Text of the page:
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The idea of customers sharing data with their technology suppliers is not new. Hardware and software systems have been “phoning home” telemetry data for more than a decade to help suppliers deliver on uptime and availability guarantees, and provide insights that enable the provisioning of technical support. And in a SaaS model, virtually all of a customer’s data is resident with the supplier.

In the soon-to-launch book, B4B: How Technology and Big Data Are Reinventing the Customer-Supplier Relationship, co-authored by myself along with TSIA’s J.B. Wood and Thomas Lah, this concept is taken to a new level in an arrangement called “the data handshake.” (See Figure 1.)

The data handshake represents a set of mutual agreements between a supplier and its customers for data sharing, monitoring, and usage intervention with either employees or machines.

the data handshake  

The Data Handshake

The fundamental premise is that customers agree to share system- and user-level data that gives the supplier the ability to “see” how their product is being used, and more importantly, to enable them to efficiently intervene to help optimize the customer’s outcome.

Providing such data is the linchpin to what is arguably the most critical new enabling capability for tech suppliers identified in B4B called consumption analytics. Consumption analytics is the means by which a supplier is able to assimilate incoming data streams and efficiently turn those insights into actions that help produce the maximum business value for customers.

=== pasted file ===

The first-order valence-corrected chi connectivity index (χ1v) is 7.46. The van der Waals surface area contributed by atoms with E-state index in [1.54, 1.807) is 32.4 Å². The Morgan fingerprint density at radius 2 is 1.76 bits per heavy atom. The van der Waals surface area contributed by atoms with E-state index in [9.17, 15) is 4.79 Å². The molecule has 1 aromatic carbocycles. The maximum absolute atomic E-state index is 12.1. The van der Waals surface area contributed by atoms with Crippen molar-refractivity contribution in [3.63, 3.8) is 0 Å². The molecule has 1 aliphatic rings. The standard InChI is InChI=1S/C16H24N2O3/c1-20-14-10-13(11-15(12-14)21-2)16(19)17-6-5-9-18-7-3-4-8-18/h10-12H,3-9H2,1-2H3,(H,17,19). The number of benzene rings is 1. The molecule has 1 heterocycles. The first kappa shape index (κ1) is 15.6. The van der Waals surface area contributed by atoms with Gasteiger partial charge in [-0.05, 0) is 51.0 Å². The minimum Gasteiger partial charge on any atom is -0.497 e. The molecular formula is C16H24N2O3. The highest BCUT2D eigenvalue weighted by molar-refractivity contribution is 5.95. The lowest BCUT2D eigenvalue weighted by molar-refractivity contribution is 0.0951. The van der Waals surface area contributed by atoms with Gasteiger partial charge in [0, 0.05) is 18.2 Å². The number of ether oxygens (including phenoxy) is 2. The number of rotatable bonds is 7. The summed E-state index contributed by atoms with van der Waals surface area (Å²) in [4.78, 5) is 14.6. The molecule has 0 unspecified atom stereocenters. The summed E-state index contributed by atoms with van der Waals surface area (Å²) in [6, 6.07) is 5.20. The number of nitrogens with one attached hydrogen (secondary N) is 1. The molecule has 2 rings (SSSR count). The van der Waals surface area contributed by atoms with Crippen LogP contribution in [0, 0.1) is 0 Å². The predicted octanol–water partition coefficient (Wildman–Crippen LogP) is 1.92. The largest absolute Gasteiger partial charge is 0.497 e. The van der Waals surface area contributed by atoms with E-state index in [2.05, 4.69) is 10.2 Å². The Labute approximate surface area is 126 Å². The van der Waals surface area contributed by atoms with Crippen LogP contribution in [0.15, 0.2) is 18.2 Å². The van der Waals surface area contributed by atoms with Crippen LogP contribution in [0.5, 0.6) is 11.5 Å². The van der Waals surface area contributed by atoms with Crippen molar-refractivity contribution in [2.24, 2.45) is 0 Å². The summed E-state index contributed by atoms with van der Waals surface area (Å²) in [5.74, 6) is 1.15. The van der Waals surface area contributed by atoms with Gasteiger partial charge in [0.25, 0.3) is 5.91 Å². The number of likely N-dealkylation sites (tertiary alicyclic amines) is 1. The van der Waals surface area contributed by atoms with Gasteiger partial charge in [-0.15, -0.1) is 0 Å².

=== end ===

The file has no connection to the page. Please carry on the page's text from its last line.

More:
There are seven sources of data inventory that suppliers will need to feed their consumption analytics engine: 

  • Product data.
  • Environment data.
  • Interaction data.
  • Usage data.
  • Process data.
  • Customer data.
  • Industry data.

What does this mean to suppliers? Lots. Here are just a few examples of the impact of the data handshake:

  • Reprioritizing R&D spend to enable the collection and analysis of new user- and system-level data streams.
  • Having new people in your service organization who are data wonks that can make sense of the volumes of incoming data and turn their observations into useful and actionable insights and recommendations for customers.
  • Developing a Success Science function that studies and codifies the most important attributes of customer success.

There are also important implications of the data handshake for customers, including: 

  • Agreeing to let the data leave their control in some form.
  • Accepting that their supplier may actually know more about what’s best for their business as it relates to leveraging a supplier’s technology features and capabilities.

If the price to enter into a data handshake agreement initially seems high, keep in mind that the payoff is potentially enormous in the form of faster time-to-value and the ability to differentiate from competitors. Certainly both suppliers and customers will need to carefully navigate the legal aspects of data sharing and stewardship, but the spoils will go to those who embrace this concept quickly and fully.

Convinced that this is a good idea? Let’s shake on it!

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